I am starting a business this year and was encouraged to share that experience with you. I plan to write a series of posts that go behind the scenes as I get ready to launch a web app.
Everyone’s entrepreneurship journey is a bit different, and there’s no “right” way to start a business. My hope is that this gives you some ideas for your own projects or provides insight into what happens prior to coding, because a lot of planning happens before your fingers touch the keyboard!
For the first post, I figured I’d explain a little about myself and how I came up with the idea for the business in the first place. After all, our experiences shape the problems we perceive in the world, and those in turn serve as the seeds of potential business opportunities.
I have been a full-time engineer for about eight years, working primarily in verification and validation on embedded systems. In the past few years, I’ve taken on a variety of leadership roles, becoming a Scrum Master, Product Owner, Release Train Engineer, and now Solution Train Engineer.
In that time, my responsibilities changed from building a product to managing a product to managing people, all of which require different skills. The latter resonates with me the most because I get to spend my day trying to make life easier for the people I work with, helping remove the most pernicious impediments to our software deliveries.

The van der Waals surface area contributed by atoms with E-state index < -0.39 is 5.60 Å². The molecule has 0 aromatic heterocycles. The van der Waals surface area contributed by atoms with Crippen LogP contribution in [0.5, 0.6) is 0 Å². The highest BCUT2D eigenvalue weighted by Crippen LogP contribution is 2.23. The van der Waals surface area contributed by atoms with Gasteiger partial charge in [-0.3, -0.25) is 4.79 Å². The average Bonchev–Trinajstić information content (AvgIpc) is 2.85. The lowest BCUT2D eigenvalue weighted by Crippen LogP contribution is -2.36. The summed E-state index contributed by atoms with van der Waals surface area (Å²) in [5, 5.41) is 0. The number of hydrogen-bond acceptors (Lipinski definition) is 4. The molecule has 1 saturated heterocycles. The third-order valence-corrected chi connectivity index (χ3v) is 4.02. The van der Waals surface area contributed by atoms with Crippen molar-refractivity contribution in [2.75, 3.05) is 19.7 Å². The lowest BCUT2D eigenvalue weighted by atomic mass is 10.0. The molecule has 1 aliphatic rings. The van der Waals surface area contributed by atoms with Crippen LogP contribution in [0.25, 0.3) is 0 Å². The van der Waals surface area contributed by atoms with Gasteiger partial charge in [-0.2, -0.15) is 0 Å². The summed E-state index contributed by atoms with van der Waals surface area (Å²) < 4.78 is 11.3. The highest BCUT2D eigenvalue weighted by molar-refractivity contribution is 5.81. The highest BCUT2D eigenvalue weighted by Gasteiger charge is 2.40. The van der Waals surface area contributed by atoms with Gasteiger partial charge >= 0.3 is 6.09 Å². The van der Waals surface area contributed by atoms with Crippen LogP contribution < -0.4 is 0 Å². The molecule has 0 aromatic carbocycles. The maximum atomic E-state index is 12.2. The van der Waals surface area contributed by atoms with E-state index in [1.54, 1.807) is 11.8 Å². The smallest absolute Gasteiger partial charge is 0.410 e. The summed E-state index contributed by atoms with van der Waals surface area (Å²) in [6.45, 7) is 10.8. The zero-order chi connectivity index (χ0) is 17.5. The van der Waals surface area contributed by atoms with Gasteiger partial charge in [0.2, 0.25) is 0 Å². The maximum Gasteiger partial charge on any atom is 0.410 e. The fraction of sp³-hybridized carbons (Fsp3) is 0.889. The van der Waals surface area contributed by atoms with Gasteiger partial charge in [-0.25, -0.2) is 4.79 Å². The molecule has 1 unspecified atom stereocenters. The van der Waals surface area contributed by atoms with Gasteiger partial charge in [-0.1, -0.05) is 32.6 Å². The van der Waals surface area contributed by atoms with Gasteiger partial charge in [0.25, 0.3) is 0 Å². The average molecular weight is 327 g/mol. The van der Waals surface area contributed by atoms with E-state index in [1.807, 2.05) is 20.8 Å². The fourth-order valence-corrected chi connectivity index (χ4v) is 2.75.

One thing you’ll find out quickly once you’re hired at a large company is that you are but one part of the overall machine: a valuable, necessary addition but not independent. Without a great team, it’s hard to take on big challenges. But what makes a team great?
I have around 20 teams working for me, so that’s something I spend a lot of my time thinking about. In order to improve our execution, I have to find a way to make those 20 teams as successful as possible.
Did you know that you are happier and perform better when you are around people you can trust and rely on? That’s what Google found anyway; they did a study called Project Aristotle that identified the factors that led to high-performing teams at Google. They were:
- Psychological safety: do you feel like you can take risks around your team members?
- Dependability: can you count on your team members to do the job?
- Structure and clarity: do you understand your objectives and job expectations?
- Meaning: do you have a personal connection to the work?
- Impact: does your work make a difference?
What is most telling is that the top two indicators of high-performing teams at Google were largely based on the strength of the team members’ relationships. There are lots of other resources on this topic. If that’s something you’re interested in, check out the Tuckman model and Lencioni’s Five Dysfunctions of a Team as well.
This challenge is central to the business I’m starting. It is, in some ways, the management challenge of our time. A retention report published in 2019 said that 27% of employees left their jobs in 2018, and of those, 75% of them could have been prevented.
But it’s not just an issue for managers: as employees, we want to work with great people towards meaningful goals with opportunities for growth. In other words, we need to create the conditions for high-performing teams not just for the sake of performance but to attract, engage, and retain highly-talented people.
Initially, I’m focused on building a job seeking platform called One Work to help people find careers that align with their personal missions. The goal is to foster employee/employer relationships based on values and culture, one that creates the conditions for high engagement at the outset. The job seeking platform will lay the foundation for what’s to come, something I’ll discuss later when I talk about writing a vision statement.
That’s all for now though! Questions and feedback are most welcome. I’ll use that to influence what I write about next.
Do something great today!